Question: My marriage isn’t terrible, but it isn’t great either. I often think I married the wrong person and that I would be happier with someone different. How do I learn to love the person I married instead of always dreaming of what might have been?

Answer: Believe it or not, your situation is not all that uncommon. I’ve talked with many women who do not have a bad marriage but are unhappy with the person they are married to. The love they once felt toward their husband, they no longer feel. Or, as they look back, they realized that they married their husband for the wrong reasons like wanting to get out of their parents home, or to have children.

That said, you are married so what do you do? You have a couple of choices, none of which may feel very appealing to you right now. One is you can continue to regret your choice, live in “what if” and be unhappy. Sadly, if you continue to do that your marriage will get worse. You cannot change the past. You cannot relive your decision. Living in regret is a waste of time and energy. You did it, it’s done. Move on.

That brings you to your next two choices. One is to give up. You can choose to end your marriage. I don’t say that lightly, nor do I believe that is the best choice but it is a choice. God allows us a free will, even if we choose poorly. But divorce is not an easy decision and is not without serious consequences, relationally, spiritually, emotionally and financially.

I’m glad your question is really about the third choice. How might you learn to love the person you married? I have some friends who are in an arranged marriage. When they married they were virtually strangers. But they have learned to love each other. Probably not the Hollywood, romantic version of Valentine love, but a deep trust, a safe harbor type of love which endures over the ups and downs of family life.

Here are some things you can do which will help you come to better love the man you’re married to. I call them the five A’s of relationship revival. Acceptance, Attention, Affirmation, Admiration and Affection.

1. Acceptance: No one has a perfect marriage or perfect spouse. Learn to be content with the person you married instead of trying to remake him into the person you think he should be.

You said that it is not a bad marriage. What’s good about it? Is your husband faithful? Good with the children? Does he provide for your well-being financially? Is he handy with house repairs? No one gets a full deck when they get married. All of us have strengths and weaknesses and the things that bug us the most after marriage are often the things that we loved the most while dating. For example, I love that my husband enjoys doing things with me and talking, however he hates to work around the house. I can dwell on that and quickly forget to give thanks for all the good things he does.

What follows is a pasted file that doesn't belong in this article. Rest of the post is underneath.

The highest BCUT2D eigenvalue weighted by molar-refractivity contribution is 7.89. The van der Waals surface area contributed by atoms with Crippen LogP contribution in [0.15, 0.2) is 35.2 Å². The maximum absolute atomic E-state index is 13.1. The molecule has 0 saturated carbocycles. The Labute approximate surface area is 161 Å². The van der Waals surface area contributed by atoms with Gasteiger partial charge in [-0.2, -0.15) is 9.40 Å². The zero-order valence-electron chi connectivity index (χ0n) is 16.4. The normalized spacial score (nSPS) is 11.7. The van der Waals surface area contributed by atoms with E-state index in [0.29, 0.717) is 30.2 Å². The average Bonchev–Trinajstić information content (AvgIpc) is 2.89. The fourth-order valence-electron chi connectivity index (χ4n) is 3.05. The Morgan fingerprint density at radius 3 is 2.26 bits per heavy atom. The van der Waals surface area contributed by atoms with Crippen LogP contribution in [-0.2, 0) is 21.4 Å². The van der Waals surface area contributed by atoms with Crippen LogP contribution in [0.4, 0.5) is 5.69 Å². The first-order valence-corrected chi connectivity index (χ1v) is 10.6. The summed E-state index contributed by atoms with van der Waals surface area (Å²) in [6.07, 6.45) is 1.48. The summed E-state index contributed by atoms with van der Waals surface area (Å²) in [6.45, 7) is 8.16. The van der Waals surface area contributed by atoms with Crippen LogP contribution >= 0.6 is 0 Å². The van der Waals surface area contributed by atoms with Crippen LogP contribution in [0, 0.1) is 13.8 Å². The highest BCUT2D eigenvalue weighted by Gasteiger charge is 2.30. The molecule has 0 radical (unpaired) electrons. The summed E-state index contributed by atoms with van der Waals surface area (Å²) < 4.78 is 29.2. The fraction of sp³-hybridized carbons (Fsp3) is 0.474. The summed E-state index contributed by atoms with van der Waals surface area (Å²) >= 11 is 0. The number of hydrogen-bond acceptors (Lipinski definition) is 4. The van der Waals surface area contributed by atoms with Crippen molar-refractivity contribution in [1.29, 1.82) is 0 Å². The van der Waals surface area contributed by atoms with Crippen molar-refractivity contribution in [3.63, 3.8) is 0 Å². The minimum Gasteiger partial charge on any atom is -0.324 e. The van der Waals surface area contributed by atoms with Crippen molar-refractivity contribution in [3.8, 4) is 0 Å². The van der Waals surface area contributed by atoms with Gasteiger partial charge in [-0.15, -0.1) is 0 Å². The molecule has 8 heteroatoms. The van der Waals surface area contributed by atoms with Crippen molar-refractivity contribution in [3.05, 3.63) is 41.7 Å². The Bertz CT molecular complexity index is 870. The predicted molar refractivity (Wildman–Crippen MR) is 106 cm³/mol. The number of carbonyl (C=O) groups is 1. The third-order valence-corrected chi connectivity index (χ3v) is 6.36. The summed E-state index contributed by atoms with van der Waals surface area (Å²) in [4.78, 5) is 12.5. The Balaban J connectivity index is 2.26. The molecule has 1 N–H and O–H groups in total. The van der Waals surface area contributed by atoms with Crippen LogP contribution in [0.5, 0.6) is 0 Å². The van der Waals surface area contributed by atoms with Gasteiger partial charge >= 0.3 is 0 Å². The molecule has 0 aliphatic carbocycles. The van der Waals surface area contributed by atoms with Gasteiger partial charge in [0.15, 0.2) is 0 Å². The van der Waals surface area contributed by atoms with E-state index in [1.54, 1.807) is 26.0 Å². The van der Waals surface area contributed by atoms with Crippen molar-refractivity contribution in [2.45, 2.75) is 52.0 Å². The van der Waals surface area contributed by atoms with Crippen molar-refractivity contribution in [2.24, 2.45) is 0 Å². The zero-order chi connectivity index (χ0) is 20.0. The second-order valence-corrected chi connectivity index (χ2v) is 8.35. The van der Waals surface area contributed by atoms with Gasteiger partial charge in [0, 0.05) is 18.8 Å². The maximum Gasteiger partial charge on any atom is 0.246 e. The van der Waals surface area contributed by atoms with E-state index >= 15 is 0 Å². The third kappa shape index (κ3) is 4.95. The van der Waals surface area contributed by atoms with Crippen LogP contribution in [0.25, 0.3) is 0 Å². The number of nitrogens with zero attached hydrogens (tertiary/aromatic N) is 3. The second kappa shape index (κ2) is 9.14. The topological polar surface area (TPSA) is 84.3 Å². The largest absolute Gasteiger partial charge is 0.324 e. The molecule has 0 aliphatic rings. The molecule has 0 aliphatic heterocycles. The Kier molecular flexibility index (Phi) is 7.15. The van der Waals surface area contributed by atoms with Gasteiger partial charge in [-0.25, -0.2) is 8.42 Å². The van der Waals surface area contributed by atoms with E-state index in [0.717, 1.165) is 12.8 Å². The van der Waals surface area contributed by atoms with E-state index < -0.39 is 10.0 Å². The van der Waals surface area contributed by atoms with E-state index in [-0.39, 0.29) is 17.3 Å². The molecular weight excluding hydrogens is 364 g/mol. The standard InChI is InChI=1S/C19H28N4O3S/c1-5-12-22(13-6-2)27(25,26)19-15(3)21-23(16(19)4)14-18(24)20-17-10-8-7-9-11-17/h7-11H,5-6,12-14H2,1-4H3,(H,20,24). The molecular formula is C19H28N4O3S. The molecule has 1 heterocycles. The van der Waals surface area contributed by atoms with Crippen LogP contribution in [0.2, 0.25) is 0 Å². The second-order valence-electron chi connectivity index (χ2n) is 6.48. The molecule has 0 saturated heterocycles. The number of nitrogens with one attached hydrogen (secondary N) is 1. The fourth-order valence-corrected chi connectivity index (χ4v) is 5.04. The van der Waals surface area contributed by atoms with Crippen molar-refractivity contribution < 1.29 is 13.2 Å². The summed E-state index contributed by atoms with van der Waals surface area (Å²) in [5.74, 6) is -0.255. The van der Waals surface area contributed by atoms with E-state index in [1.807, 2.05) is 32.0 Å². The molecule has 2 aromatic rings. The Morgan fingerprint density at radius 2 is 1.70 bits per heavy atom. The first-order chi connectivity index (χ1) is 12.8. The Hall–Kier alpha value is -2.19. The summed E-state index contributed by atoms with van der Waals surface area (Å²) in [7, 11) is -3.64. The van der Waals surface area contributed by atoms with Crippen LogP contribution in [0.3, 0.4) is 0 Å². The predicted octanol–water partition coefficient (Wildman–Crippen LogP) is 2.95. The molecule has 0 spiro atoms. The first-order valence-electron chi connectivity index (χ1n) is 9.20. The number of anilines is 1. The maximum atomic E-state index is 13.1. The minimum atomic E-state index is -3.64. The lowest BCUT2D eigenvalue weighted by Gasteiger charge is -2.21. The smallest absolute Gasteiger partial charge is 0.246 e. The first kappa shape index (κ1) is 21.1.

2. Attention: If you don’t maintain something, it deteriorates. This true with your nails, your body, your home, your car and your marriage. Make time for your husband and marriage. Make time to talk, to play, to have romance together. Even if you’re not always in the mood, being intentional about giving attention puts the structure in place to build in the other things in your marriage.

3. Affirmation: Think about the things that drew you to him in the first place. Was he a strong leader? Perhaps he was very kind and generous. Funny. A good money manager. Let your mind remember those good qualities. When he gets home tell him how much you like those qualities in him. Each day think about the things that he is good at, things that are admirable, things that are worthy of praise.

4. Admiration: Affirmation is more external, it is something we do. Admiration is more internal. It is something that we feel towards another person. But our feelings are linked to our thoughts and so we must train our mind to give thanks and dwell on our husband’s good points, not his weaknesses. The apostle Paul tells us to think on the positive things in life, not the negative things (Philippians 4:8). He’s not negating that there are negative things, but if we dwell on them we will make ourselves unhappy.

5. Affection: Every human being needs touch. Put your arm through your husband’s arm during a movie or church service. Hold hands. Rub his back. If you’re wary that you’ll be giving your husband the message you want sex, (and do not) then do it in a more public place or at a time when more romance is not possible. However, good sex is a way to improve marital intimacy. Remember, talk and touch are the primary ways we build intimacy.

I challenge you to faithfully work on doing these things. Let me know how your feelings toward your husband and your marriage improves.

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1 Comment

  1. Anonymous on May 18, 2012 at 8:50 am

    Thanks. I needed to hear I wasn't the only one. Thanks for telling the truth.

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